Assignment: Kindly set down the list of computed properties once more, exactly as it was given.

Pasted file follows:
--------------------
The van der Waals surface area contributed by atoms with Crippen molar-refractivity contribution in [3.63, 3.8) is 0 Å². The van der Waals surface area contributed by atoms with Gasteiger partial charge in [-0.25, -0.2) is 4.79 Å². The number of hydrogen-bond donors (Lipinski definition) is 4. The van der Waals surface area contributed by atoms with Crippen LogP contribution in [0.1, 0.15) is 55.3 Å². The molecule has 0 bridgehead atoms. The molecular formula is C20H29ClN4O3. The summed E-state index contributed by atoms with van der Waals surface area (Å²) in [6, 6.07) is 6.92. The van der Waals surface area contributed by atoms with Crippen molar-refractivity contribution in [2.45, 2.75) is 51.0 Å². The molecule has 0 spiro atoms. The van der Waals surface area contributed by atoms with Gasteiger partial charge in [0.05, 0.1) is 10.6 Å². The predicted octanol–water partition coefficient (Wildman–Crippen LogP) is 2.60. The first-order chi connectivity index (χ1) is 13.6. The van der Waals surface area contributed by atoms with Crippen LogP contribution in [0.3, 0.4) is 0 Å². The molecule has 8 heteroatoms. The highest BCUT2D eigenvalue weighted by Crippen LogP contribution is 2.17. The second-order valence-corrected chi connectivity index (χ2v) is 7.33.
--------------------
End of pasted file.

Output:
The van der Waals surface area contributed by atoms with Crippen molar-refractivity contribution in [3.63, 3.8) is 0 Å². The van der Waals surface area contributed by atoms with Gasteiger partial charge in [-0.25, -0.2) is 4.79 Å². The number of hydrogen-bond donors (Lipinski definition) is 4. The van der Waals surface area contributed by atoms with Crippen LogP contribution in [0.1, 0.15) is 55.3 Å². The molecule has 0 bridgehead atoms. The molecular formula is C20H29ClN4O3. The summed E-state index contributed by atoms with van der Waals surface area (Å²) in [6, 6.07) is 6.92. The van der Waals surface area contributed by atoms with Crippen molar-refractivity contribution in [2.45, 2.75) is 51.0 Å². The molecule has 0 spiro atoms. The van der Waals surface area contributed by atoms with Gasteiger partial charge in [0.05, 0.1) is 10.6 Å². The predicted octanol–water partition coefficient (Wildman–Crippen LogP) is 2.60. The first-order chi connectivity index (χ1) is 13.6. The van der Waals surface area contributed by atoms with Crippen LogP contribution in [0.3, 0.4) is 0 Å². The molecule has 8 heteroatoms. The highest BCUT2D eigenvalue weighted by Crippen LogP contribution is 2.17. The second-order valence-corrected chi connectivity index (χ2v) is 7.33.